Rotational mechanics theory

This is a statement given in my text book:

"The general motion of a rigid body can be considered to be a combination of (i) a motion of its centre of mass about an axis, and (ii) its motion about an instantaneous axis passing through the centre of mass. These axis need not be stationary."

I don't understand this properly. Please explain.

The thing is actually quite simple.

A rigid body, by definition, is such that preserves its shape along the movement; it is not deformable. ...and that means that the distances between all its constituent particles remains fixed.

Consequently, the motion can only be such that preserves that shape. If the motion deformed the body, it would be okay, but it couldn't be labeled as "rigid body".

So the movement will conserve the shape of the body, and there are only two possibilities for this:

1. Translation (A global) translation of all particles at the same time)
2. A rotation around an axis, (all particles rotating at the same time throug an axis).

These are the two only possible movements that preserve the shape. A combination of both would also do so.

And finally, the text is saying that (1) is equivalent to the movement of the CM. A global translation can be described as the translation of any point. That's because "rigid body" implies that the rest of particles will move in the same way, for the shape to be maintained.

So you can choose any point to say "it moves like this". If you can choose any point, the most intelligent chose is picking the CM. It's like saying "the car is where its CM is", altough you could say "the car is where the tip of the front bumper is".

• Re "the car is where the tip of the front bumper is" -- That's oftentimes exactly what is done to describe the motion of a robot or a spacecraft. Describing the motion of the center of mass is useful for introductory physics problems, not so useful for describe the motion of a robot or spacecraft. Robots have joints that constrain the motion of the robot, and spacecraft toss off 90% of their mass during launch. Apr 21, 2018 at 21:02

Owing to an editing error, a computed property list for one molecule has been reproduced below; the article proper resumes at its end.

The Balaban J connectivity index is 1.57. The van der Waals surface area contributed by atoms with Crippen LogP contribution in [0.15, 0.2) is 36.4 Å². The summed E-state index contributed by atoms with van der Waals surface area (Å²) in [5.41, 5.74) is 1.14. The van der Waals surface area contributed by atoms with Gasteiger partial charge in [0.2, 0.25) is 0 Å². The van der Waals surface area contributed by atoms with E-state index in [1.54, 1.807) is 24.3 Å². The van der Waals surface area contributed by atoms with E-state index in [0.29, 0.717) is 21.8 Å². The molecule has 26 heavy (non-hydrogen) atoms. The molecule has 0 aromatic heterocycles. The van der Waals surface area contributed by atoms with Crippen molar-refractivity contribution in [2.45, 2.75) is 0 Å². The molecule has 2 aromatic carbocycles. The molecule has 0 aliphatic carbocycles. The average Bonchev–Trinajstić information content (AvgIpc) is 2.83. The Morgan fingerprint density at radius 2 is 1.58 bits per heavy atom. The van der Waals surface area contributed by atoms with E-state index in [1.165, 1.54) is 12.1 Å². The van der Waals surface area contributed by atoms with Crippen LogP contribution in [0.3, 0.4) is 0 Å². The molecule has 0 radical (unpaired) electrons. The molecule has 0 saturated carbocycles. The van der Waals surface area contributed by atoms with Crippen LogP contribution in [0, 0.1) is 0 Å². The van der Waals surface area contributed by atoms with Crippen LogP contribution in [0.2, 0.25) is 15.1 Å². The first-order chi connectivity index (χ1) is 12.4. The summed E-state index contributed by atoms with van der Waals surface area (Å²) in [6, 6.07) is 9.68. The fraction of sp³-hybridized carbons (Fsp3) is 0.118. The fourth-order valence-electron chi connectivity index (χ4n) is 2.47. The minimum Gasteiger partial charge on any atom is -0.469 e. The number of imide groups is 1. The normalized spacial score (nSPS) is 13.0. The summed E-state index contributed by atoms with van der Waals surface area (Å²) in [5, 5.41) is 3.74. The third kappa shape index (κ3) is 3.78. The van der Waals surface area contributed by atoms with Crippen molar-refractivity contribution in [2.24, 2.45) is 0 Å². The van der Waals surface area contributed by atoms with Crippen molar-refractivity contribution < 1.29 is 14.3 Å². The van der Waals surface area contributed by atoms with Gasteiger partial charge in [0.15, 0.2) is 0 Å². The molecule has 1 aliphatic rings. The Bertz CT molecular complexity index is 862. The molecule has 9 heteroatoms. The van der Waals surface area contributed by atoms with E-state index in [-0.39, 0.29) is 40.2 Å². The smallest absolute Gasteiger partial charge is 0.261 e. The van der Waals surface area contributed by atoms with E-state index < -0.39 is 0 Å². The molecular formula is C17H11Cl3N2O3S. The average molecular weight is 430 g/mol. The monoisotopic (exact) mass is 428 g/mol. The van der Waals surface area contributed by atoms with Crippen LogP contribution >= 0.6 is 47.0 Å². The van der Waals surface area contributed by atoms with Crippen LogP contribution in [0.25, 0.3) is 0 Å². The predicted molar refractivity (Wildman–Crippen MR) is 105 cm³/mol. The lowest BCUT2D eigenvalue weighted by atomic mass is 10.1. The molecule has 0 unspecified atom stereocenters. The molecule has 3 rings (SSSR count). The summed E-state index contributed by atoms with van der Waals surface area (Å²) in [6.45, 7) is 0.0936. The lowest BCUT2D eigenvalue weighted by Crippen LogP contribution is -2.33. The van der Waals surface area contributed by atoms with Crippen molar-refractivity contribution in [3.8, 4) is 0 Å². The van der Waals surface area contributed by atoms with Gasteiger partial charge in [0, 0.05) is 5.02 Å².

• What's bugging me is that an instantaneous axis of rotation need not be passing through the center of mass always. But its given here that it always passes through the com. Am I missing something ? Apr 22, 2018 at 1:12
• Indeed, the body can rotate about any axis. The thing is that this is equivalent to a sum of (1) and (2). For example, you can say that teh earth orbits around the Sun, or you can say that it's a sum of "displacement" + "rotation around its own center until it faces the sun again". Apr 22, 2018 at 10:42

This statement seems to be talking about several things. First, the author seems to be mentioning the fact that a barbell spinning about some kind of axis might very well be traveling through space (these axes need not be stationary). Also, they seem to be hinting at the parallel axis theorem.

Lastly, I agree that the author is using rather stilted words to describe a rather simple topic.

If it does not interact with other objects, a rigid body can be reduced to its center of mass. Then you can describe the motion of this point as the motion around an axis (in case of straight travel it's an infinitely far away axis). If for some reason you need to know more about what the constituent masses of the rigid body are doing, you can describe the motion of the object as a dance around an axis that goes through the center of mass. This axis can behave rather weird, for example if you throw a brick, that bricks' center of mass will go in a parabola, but the brick will probably tumble, because it has three very different main axis, and rotation is only stable around the longest and the shortest. Spin around the middle axis will soon become spin around one of the others. --- I said the center of gravity will move in a parabola - this is only describable as a rotation if the axis of the rotation moves nearer to the object all the time. So both axis move, and we can seperately describe the rotations around those axis.